Perched high in the Vosges Mountains, overlooking the Alsatian plains, the striking pink sandstone towers of High Koenigsbourg Castle (Château du Haut-Koenigsbourg) are an unmissable sight. Built in the 12th century and extensively renovated in the 19th century, the fairy-tale fortress is a popular attraction along the Alsace Wine Route.
Aside from admiring the romantic spires and richly decorated façade firsthand, the highlight of a visit to High Koenigsbourg Castle is the impressive view from the hilltop. You'll spy the surrounding Vosges Mountains, Germany’s Black Forest region, and even the Swiss Alps on a clear day. Tours of the castle interiors are also available, where visitors can explore the windmill, wine cellars, living quarters, and medieval gardens, while learning about the castle’s long history of war, siege, and fire.
Tours run from nearby Strasbourg and Colmar, as well as from Basel in Switzerland, often combined with regional highlights, such as the medieval villages of Riquewihr, Colmar, and Eguisheim, or wine tasting in the Alsace wine region.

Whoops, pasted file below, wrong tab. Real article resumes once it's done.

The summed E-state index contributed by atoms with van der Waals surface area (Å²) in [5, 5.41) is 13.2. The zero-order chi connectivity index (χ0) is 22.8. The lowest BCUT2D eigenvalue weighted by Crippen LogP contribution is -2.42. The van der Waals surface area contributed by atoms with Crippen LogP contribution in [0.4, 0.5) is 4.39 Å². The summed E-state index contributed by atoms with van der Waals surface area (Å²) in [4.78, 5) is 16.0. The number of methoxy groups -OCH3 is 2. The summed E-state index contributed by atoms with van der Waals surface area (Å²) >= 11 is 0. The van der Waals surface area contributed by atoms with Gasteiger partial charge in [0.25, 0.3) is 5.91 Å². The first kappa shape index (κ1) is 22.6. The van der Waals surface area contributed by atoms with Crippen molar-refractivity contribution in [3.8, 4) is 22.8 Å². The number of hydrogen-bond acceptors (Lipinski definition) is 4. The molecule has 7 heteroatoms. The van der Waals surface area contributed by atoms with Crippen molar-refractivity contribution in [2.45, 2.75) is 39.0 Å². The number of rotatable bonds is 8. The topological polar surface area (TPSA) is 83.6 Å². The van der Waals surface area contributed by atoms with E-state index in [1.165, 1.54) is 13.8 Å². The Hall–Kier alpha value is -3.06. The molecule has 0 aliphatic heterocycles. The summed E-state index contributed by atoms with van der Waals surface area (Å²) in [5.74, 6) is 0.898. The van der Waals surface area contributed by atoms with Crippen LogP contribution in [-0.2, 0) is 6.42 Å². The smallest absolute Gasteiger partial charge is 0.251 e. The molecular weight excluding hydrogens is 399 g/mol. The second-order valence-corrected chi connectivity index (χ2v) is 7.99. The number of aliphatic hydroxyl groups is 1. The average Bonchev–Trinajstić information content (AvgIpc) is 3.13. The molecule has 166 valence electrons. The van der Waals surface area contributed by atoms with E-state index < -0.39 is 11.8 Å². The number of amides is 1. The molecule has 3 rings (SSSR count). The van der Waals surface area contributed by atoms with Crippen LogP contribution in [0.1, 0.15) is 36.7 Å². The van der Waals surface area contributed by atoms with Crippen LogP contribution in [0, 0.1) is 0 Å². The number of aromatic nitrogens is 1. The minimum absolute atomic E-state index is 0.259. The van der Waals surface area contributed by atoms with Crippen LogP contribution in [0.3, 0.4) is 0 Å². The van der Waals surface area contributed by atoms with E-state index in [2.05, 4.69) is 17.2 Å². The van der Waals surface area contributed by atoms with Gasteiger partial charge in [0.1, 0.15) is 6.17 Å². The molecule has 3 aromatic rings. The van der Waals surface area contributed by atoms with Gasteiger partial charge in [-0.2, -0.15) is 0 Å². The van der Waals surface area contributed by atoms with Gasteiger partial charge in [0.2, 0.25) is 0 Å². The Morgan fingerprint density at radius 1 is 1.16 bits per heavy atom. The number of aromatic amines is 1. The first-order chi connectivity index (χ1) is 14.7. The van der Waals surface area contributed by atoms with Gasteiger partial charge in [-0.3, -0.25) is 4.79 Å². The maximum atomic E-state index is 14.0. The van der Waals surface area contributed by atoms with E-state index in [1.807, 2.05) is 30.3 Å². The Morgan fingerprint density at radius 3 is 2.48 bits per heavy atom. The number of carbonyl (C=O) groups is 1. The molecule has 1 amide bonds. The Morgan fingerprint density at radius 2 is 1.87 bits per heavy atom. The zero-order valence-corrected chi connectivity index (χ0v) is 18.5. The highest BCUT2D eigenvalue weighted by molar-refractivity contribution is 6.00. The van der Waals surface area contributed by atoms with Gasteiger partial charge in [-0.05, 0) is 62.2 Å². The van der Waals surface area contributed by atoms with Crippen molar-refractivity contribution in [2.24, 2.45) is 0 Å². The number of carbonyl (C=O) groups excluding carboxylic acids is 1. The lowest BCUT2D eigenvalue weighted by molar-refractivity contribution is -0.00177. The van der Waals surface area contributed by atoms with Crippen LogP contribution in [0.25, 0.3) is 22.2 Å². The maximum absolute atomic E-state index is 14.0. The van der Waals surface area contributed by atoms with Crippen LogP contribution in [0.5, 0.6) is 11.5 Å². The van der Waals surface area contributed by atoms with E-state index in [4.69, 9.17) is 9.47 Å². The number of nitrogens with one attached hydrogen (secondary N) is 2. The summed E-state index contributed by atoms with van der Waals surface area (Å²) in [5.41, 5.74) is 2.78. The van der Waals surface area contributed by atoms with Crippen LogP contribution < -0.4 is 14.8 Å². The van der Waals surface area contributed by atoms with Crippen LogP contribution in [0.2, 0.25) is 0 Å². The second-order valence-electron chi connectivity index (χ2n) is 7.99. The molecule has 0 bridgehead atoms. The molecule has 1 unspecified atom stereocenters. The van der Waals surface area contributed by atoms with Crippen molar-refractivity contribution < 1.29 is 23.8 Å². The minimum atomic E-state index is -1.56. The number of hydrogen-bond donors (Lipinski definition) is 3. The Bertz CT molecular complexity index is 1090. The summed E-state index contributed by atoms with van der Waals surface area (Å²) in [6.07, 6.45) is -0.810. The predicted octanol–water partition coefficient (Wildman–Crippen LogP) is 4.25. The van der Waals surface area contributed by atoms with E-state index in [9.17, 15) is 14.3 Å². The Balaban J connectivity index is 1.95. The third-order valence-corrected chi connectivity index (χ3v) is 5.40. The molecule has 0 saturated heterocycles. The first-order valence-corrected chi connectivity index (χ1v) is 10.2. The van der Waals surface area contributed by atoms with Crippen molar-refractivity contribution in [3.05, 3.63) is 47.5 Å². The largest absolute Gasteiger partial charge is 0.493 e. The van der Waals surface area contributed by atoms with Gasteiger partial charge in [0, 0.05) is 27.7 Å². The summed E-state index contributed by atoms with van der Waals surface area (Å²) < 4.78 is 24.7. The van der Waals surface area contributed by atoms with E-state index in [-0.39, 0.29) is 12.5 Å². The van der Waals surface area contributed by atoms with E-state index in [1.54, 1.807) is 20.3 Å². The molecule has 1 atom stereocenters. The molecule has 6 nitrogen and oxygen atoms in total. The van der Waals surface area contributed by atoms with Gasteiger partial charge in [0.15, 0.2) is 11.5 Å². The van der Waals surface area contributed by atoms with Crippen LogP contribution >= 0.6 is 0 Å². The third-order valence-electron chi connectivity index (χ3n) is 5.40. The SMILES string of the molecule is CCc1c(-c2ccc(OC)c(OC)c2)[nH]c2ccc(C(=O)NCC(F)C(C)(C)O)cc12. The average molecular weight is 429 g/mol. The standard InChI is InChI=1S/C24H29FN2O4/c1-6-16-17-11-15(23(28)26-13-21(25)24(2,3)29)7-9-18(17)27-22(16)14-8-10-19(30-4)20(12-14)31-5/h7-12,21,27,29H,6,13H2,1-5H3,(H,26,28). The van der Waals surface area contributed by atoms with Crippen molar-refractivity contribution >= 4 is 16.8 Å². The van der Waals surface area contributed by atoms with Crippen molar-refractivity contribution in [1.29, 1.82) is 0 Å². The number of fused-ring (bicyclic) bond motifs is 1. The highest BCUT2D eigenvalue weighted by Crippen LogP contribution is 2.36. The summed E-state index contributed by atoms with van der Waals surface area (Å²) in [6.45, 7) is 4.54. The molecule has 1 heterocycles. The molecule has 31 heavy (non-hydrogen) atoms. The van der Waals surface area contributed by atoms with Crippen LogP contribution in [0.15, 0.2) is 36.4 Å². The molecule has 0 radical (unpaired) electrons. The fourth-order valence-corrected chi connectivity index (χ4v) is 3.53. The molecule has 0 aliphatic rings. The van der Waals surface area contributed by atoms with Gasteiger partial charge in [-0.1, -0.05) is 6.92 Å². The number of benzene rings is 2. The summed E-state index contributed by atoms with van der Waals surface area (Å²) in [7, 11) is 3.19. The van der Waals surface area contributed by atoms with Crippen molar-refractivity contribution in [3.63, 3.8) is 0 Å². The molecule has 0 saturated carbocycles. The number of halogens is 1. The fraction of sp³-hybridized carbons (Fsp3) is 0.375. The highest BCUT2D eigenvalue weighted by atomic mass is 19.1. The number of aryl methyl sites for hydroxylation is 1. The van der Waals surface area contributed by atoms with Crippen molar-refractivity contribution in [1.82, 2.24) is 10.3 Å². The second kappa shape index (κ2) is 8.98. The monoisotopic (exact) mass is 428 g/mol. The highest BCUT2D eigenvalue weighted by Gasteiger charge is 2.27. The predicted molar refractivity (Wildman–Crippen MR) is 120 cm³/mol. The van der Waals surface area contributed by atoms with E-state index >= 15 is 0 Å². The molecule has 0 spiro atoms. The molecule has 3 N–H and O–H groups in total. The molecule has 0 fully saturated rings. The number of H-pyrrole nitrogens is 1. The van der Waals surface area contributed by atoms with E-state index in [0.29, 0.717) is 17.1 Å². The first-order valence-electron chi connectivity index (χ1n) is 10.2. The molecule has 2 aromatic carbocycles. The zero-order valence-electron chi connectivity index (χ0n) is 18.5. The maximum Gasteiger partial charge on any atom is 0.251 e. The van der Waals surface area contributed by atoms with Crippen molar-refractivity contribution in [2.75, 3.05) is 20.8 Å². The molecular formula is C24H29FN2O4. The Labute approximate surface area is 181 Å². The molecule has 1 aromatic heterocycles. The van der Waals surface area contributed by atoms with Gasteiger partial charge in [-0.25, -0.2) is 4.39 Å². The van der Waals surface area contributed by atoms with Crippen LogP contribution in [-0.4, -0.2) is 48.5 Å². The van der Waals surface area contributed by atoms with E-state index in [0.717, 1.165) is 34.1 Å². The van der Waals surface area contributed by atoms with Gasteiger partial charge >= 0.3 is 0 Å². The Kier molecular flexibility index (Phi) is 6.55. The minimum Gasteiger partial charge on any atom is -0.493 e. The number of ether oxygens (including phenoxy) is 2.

Things to Know Before You Go
It’s possible to visit independently, but guided tours and audio guides are also available.
The castle has a gift shop, restaurant, and plenty of free parking.
Plan at least two hours to visit the castle, especially if you want to explore the interiors.
The exterior areas of the castle are wheelchair accessible, but most of the interior areas are accessed by steps.
How to Get There
High Koenigsbourg Castle is located around 34 miles (55 kilometers) southwest of Strasbourg in France’s Alsace region. From March to December, shuttle buses run to the castle from Sélestat train station, which can be reached by direct train from Strasbourg (about a 20-minute journey).
When to Get There
The castle is open year-round, but it can get extremely busy in July and August. To avoid the crowds, get there before opening at 8am or after 3pm, when most of the day-trippers have already left.
Architectural Highlights of High Koenigsbourg Castle
Although originally built in the 12th century for the German Hohenzollern family, the majority of the current castle dates back to the 19th century, when it was extensively restored and renovated by Kaiser Wilhelm II. The masterwork of architect Bodo Ebhardt, it’s a feast of medieval architecture, with a dramatic drawbridge and keep, the grand bastion artillery platform, and wooden galleries filled with collections of armory, weaponry, antique furnishings, and stunning frescoes.